Location: Soil and Water Management ResearchTitle: Calibrating northern Texas High Plains groundwater model) Author
Submitted to: ASABE Annual International Meeting
Publication Type: Proceedings
Publication Acceptance Date: 6/1/2009
Publication Date: 6/21/2009
Citation: Hernandez, J.E., Gowda, P., Misra, D., Marek, T.H., Howell, T.A. 2009. Calibrating northern Texas High Plains groundwater model. ASABE Annual International Meeting, June 21-24, 2009, Reno, Nevada. Paper No. 096270. Interpretive Summary: Northern High Plains produces a major proportion of grain and silage in Texas. Water applied for irrigation in this area comes from Ogallala aquifer. Consequently, groundwater levels in the Ogallala aquifer are fast declining. Diminishing groundwater supplies will impact regional economy. Modeling is one way to learn about potential behavior for aquifers. However, models require calibration in order to produce plausible results. In this study, a conceptual groundwater model was developed and calibrated for historical groundwater levels. Results indicated that the predicted trends in the groundwater levels closely followed the observed data.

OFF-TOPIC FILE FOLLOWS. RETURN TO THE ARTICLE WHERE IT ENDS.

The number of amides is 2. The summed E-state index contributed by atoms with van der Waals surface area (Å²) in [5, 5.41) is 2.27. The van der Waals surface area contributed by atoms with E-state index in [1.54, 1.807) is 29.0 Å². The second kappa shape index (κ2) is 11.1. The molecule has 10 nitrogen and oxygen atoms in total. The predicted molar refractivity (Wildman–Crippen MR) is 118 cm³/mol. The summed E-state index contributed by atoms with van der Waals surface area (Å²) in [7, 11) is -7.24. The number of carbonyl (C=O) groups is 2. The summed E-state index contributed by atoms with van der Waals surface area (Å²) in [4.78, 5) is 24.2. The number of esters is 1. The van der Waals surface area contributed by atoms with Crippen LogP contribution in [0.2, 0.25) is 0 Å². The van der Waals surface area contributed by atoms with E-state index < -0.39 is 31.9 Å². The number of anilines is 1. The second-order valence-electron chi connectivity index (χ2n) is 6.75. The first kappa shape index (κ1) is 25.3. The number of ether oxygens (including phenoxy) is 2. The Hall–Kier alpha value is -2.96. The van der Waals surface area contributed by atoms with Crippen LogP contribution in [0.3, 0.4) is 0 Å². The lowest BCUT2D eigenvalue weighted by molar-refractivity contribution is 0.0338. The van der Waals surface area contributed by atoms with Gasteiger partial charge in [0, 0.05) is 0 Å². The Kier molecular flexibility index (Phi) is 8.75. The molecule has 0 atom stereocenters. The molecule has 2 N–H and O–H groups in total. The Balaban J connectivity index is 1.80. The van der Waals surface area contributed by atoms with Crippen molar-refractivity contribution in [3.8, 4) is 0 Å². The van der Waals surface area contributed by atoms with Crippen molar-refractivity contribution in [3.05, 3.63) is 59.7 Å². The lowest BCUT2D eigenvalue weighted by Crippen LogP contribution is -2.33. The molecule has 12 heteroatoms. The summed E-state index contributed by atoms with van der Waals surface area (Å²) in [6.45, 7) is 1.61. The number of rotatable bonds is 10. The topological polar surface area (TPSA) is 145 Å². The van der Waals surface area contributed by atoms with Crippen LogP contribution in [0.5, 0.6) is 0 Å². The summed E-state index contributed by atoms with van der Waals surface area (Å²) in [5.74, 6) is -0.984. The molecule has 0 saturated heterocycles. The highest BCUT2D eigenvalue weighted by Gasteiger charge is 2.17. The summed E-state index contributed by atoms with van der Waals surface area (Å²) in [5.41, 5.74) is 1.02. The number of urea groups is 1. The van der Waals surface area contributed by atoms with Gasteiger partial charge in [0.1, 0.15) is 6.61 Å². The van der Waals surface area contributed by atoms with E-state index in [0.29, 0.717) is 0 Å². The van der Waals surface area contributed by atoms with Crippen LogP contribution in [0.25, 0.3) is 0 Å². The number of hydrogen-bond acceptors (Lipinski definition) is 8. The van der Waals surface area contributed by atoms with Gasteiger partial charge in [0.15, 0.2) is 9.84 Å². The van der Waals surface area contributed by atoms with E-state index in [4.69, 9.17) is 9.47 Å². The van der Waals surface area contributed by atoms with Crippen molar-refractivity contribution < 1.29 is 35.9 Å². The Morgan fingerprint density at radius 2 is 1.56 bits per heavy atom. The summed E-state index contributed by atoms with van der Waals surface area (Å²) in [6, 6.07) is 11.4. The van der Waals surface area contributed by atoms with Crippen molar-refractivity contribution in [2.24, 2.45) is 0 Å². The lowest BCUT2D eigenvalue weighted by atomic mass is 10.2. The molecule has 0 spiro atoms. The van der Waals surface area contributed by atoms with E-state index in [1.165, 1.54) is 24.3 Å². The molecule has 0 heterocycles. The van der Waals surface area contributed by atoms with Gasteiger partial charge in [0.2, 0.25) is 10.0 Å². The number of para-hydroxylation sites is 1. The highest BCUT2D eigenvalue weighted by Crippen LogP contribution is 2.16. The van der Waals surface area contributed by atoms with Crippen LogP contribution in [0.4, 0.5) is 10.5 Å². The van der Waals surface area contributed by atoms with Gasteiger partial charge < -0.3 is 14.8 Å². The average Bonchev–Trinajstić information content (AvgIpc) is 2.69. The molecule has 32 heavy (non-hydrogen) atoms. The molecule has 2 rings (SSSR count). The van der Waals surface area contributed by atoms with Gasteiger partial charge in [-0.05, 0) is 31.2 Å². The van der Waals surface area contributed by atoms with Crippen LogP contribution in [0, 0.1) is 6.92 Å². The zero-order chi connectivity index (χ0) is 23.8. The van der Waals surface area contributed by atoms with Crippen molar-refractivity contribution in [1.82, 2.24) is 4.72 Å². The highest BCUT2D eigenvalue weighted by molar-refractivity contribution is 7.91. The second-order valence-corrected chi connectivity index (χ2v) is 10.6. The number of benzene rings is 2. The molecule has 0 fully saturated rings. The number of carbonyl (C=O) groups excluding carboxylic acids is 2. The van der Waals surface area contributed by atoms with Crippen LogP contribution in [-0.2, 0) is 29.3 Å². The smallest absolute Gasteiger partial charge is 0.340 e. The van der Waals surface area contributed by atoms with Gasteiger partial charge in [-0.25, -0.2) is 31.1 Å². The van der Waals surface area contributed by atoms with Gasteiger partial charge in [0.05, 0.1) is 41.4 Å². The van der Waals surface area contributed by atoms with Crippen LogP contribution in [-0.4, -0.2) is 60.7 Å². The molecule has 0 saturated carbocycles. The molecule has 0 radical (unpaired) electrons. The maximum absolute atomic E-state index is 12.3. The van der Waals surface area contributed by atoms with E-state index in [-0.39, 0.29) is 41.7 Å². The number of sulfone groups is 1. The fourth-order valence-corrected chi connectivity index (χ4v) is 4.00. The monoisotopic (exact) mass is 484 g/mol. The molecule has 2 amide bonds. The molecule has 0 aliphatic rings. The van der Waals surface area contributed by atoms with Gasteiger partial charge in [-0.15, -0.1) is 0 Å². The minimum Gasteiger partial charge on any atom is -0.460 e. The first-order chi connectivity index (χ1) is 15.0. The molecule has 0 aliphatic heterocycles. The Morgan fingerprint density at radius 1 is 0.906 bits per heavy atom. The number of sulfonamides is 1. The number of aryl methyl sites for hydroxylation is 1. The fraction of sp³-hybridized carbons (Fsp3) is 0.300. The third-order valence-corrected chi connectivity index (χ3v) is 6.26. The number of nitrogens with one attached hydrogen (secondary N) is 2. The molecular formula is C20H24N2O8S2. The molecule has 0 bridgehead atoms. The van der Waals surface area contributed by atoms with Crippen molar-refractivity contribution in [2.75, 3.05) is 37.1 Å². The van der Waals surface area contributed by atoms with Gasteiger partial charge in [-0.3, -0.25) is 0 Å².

Technical Abstract: In the Northern High Plains of Texas, irrigated crop production accounts for a major portion of groundwater withdrawals from the Ogallala aquifer. The concern is that diminishing groundwater supplies will severely reduce regional crop and animal production, which in turn would impact the regional economy. The objective of this study was to develop and calibrate a groundwater model for a 4-county area (Dallam, Sherman, Hartley, and Moore counties) in the Northwest region of the Texas High Plains. This study is a major component of a comprehensive regional analysis of groundwater depletion in the Ogallala aquifer region with the purpose of understanding short- and long-term effects of existing and alternative land use scenarios on groundwater changes. A comprehensive geographic information system database was developed for this purpose. Hydrologic simulations were done using MODFLOW-2000 model. The model was calibrated satisfactorily for predevelopment time by reproducing and comparing groundwater levels for the 1950s with a correlation coefficient of 0.9. Predevelopment historical groundwater levels in the 4-county study area ranged from 955 to 1,405 m above MSL and simulated levels ranged from 930 to 1,410 m above MSL. With the calibrated model, the effect of change in land use/land cover on sustainability of the aquifer life will be studied. Our results are expected to be useful to develop and evaluate strategies to conserve groundwater in the Ogallala aquifer beneath Northern High Plains of Texas and improve regional water planning